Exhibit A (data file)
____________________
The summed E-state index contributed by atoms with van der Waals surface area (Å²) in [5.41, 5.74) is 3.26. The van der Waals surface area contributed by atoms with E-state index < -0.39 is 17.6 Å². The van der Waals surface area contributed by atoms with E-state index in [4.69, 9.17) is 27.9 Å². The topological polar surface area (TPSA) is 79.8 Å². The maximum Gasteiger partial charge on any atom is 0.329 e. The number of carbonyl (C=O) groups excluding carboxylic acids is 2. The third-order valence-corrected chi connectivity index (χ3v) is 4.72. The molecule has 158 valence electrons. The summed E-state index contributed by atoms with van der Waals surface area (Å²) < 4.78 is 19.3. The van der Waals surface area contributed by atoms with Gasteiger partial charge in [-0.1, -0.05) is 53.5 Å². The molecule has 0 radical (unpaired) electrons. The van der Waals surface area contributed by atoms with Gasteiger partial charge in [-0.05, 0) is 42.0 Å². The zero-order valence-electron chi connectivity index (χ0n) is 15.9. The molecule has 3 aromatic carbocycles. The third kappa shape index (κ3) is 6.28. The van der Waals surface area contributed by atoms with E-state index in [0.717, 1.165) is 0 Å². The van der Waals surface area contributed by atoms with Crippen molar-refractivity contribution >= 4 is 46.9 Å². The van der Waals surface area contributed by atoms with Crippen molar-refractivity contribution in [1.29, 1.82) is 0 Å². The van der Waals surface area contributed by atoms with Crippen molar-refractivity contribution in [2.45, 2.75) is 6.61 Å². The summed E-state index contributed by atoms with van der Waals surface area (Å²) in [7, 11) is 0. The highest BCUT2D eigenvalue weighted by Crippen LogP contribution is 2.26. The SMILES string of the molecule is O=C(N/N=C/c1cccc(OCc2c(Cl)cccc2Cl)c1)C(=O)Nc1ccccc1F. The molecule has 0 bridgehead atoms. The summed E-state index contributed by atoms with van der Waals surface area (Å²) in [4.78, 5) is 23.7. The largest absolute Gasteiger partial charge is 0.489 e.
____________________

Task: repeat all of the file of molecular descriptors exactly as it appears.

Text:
The summed E-state index contributed by atoms with van der Waals surface area (Å²) in [5.41, 5.74) is 3.26. The van der Waals surface area contributed by atoms with E-state index < -0.39 is 17.6 Å². The van der Waals surface area contributed by atoms with E-state index in [4.69, 9.17) is 27.9 Å². The topological polar surface area (TPSA) is 79.8 Å². The maximum Gasteiger partial charge on any atom is 0.329 e. The number of carbonyl (C=O) groups excluding carboxylic acids is 2. The third-order valence-corrected chi connectivity index (χ3v) is 4.72. The molecule has 158 valence electrons. The summed E-state index contributed by atoms with van der Waals surface area (Å²) < 4.78 is 19.3. The van der Waals surface area contributed by atoms with Gasteiger partial charge in [-0.1, -0.05) is 53.5 Å². The molecule has 0 radical (unpaired) electrons. The van der Waals surface area contributed by atoms with Gasteiger partial charge in [-0.05, 0) is 42.0 Å². The zero-order valence-electron chi connectivity index (χ0n) is 15.9. The molecule has 3 aromatic carbocycles. The third kappa shape index (κ3) is 6.28. The van der Waals surface area contributed by atoms with E-state index in [0.717, 1.165) is 0 Å². The van der Waals surface area contributed by atoms with Crippen molar-refractivity contribution >= 4 is 46.9 Å². The van der Waals surface area contributed by atoms with Crippen molar-refractivity contribution in [1.29, 1.82) is 0 Å². The van der Waals surface area contributed by atoms with Crippen molar-refractivity contribution in [2.45, 2.75) is 6.61 Å². The summed E-state index contributed by atoms with van der Waals surface area (Å²) in [7, 11) is 0. The highest BCUT2D eigenvalue weighted by Crippen LogP contribution is 2.26. The SMILES string of the molecule is O=C(N/N=C/c1cccc(OCc2c(Cl)cccc2Cl)c1)C(=O)Nc1ccccc1F. The molecule has 0 bridgehead atoms. The summed E-state index contributed by atoms with van der Waals surface area (Å²) in [4.78, 5) is 23.7. The largest absolute Gasteiger partial charge is 0.489 e.